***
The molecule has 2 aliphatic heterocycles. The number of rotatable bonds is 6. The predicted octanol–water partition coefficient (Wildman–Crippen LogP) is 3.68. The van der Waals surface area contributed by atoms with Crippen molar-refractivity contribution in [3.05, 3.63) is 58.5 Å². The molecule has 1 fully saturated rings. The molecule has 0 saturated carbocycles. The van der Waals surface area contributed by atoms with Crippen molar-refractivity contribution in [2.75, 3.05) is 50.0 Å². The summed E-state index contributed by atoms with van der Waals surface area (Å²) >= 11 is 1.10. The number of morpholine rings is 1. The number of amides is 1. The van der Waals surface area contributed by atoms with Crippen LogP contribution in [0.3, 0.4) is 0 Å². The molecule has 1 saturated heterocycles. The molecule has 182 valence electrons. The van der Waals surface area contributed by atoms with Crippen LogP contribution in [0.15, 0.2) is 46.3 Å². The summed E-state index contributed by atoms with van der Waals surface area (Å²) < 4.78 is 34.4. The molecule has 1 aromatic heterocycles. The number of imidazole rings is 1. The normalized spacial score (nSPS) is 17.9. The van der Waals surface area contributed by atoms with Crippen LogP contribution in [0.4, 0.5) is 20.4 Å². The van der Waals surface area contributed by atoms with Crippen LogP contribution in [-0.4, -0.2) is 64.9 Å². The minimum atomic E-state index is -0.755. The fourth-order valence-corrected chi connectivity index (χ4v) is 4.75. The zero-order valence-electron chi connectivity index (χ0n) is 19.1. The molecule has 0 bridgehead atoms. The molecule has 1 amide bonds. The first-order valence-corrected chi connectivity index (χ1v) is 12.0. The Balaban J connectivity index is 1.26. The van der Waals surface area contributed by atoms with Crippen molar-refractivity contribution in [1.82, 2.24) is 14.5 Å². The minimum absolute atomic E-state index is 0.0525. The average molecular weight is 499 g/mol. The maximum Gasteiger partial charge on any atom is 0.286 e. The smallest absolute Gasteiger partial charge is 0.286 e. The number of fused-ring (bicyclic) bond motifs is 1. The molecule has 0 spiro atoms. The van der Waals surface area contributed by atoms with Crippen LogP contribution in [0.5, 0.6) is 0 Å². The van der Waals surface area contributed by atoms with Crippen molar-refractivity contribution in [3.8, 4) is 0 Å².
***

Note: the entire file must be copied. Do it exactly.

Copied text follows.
The molecule has 2 aliphatic heterocycles. The number of rotatable bonds is 6. The predicted octanol–water partition coefficient (Wildman–Crippen LogP) is 3.68. The van der Waals surface area contributed by atoms with Crippen molar-refractivity contribution in [3.05, 3.63) is 58.5 Å². The molecule has 1 fully saturated rings. The molecule has 0 saturated carbocycles. The van der Waals surface area contributed by atoms with Crippen molar-refractivity contribution in [2.75, 3.05) is 50.0 Å². The summed E-state index contributed by atoms with van der Waals surface area (Å²) >= 11 is 1.10. The number of morpholine rings is 1. The number of amides is 1. The van der Waals surface area contributed by atoms with Crippen LogP contribution in [0.3, 0.4) is 0 Å². The molecule has 1 saturated heterocycles. The molecule has 182 valence electrons. The van der Waals surface area contributed by atoms with Crippen LogP contribution in [0.15, 0.2) is 46.3 Å². The summed E-state index contributed by atoms with van der Waals surface area (Å²) < 4.78 is 34.4. The molecule has 1 aromatic heterocycles. The number of imidazole rings is 1. The normalized spacial score (nSPS) is 17.9. The van der Waals surface area contributed by atoms with Crippen LogP contribution in [0.4, 0.5) is 20.4 Å². The van der Waals surface area contributed by atoms with Crippen LogP contribution in [-0.4, -0.2) is 64.9 Å². The minimum atomic E-state index is -0.755. The fourth-order valence-corrected chi connectivity index (χ4v) is 4.75. The zero-order valence-electron chi connectivity index (χ0n) is 19.1. The molecule has 0 bridgehead atoms. The molecule has 1 amide bonds. The first-order valence-corrected chi connectivity index (χ1v) is 12.0. The Balaban J connectivity index is 1.26. The van der Waals surface area contributed by atoms with Crippen molar-refractivity contribution in [1.82, 2.24) is 14.5 Å². The minimum absolute atomic E-state index is 0.0525. The average molecular weight is 499 g/mol. The maximum Gasteiger partial charge on any atom is 0.286 e. The smallest absolute Gasteiger partial charge is 0.286 e. The number of fused-ring (bicyclic) bond motifs is 1. The molecule has 0 spiro atoms. The van der Waals surface area contributed by atoms with Crippen LogP contribution in [0.5, 0.6) is 0 Å². The van der Waals surface area contributed by atoms with Crippen molar-refractivity contribution in [3.8, 4) is 0 Å².